Jump to ContentJump to Main Navigation
Comfort FoodMeanings and Memories$
Users without a subscription are not able to see the full content.

Michael Owen Jones and Lucy M. Long

Print publication date: 2017

Print ISBN-13: 9781496810847

Published to University Press of Mississippi: May 2019

DOI: 10.14325/mississippi/9781496810847.001.0001

Show Summary Details
Page of

PRINTED FROM Mississippi SCHOLARSHIP ONLINE (www.mississippi.universitypressscholarship.com). (c) Copyright University Press of Mississippi, 2021. All Rights Reserved. An individual user may print out a PDF of a single chapter of a monograph in MSSO for personal use.date: 16 September 2021

From Whim Whams to Spotted Dick: “Pudding, [England’s] Universal Dish”

From Whim Whams to Spotted Dick: “Pudding, [England’s] Universal Dish”

(p.42) From Whim Whams to Spotted Dick: “Pudding, [England’s] Universal Dish”
Comfort Food

Rachelle H. Saltzman

University Press of Mississippi

Both savory and sweet puddings have enjoyed a long history in Britain and throughout the former empire, where they are numerous, diverse, and widely spread. Despite or because of their ubiquity, puddings as a food group have generally been neglected by scholars. Yet they are one of the UK’s most storied foods. Puddings appear in historical texts, in folk poetry and tale, on menus from the most modest café to the fanciest of dining establishments. While the ingredients, for both savory and sweet, are simple, few, and modest, the very name pudding conjures up nostalgic memories and stories of childhood that transcend age and class boundaries. As such, puddings are the quintessential comfort food in Britain and function as an implicit category for an essentialized English identity.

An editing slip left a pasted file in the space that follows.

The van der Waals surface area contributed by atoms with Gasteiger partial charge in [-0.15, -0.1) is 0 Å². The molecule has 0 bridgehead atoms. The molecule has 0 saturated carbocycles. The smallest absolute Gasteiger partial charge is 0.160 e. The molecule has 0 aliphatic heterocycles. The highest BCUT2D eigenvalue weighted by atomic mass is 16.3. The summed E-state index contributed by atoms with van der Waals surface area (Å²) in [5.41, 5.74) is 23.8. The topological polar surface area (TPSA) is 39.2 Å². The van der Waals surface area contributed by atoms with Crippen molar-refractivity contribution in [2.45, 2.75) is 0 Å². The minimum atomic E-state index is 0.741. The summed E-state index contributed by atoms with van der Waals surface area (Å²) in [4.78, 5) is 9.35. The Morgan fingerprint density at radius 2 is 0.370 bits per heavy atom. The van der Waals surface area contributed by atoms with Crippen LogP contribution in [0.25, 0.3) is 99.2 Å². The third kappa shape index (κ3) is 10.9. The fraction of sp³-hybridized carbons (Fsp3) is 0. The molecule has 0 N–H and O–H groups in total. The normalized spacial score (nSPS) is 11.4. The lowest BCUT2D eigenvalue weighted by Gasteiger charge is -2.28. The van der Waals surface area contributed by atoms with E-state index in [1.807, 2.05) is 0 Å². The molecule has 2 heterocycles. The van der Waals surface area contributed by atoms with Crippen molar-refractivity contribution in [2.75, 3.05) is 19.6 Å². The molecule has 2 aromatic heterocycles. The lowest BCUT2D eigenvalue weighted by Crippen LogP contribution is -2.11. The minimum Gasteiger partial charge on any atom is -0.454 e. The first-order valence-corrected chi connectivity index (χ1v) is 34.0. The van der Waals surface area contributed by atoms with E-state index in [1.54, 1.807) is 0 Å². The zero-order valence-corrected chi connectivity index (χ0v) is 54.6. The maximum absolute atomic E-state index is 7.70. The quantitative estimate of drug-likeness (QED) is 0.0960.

Keywords:   Identity, Sweet, Savory, History, Nostalgia

University Press of Mississippi requires a subscription or purchase to access the full text of books within the service. Public users can however freely search the site and view the abstracts and keywords for each book and chapter.

Please, subscribe or login to access full text content.

If you think you should have access to this title, please contact your librarian.

To troubleshoot, please check our FAQs , and if you can't find the answer there, please contact us.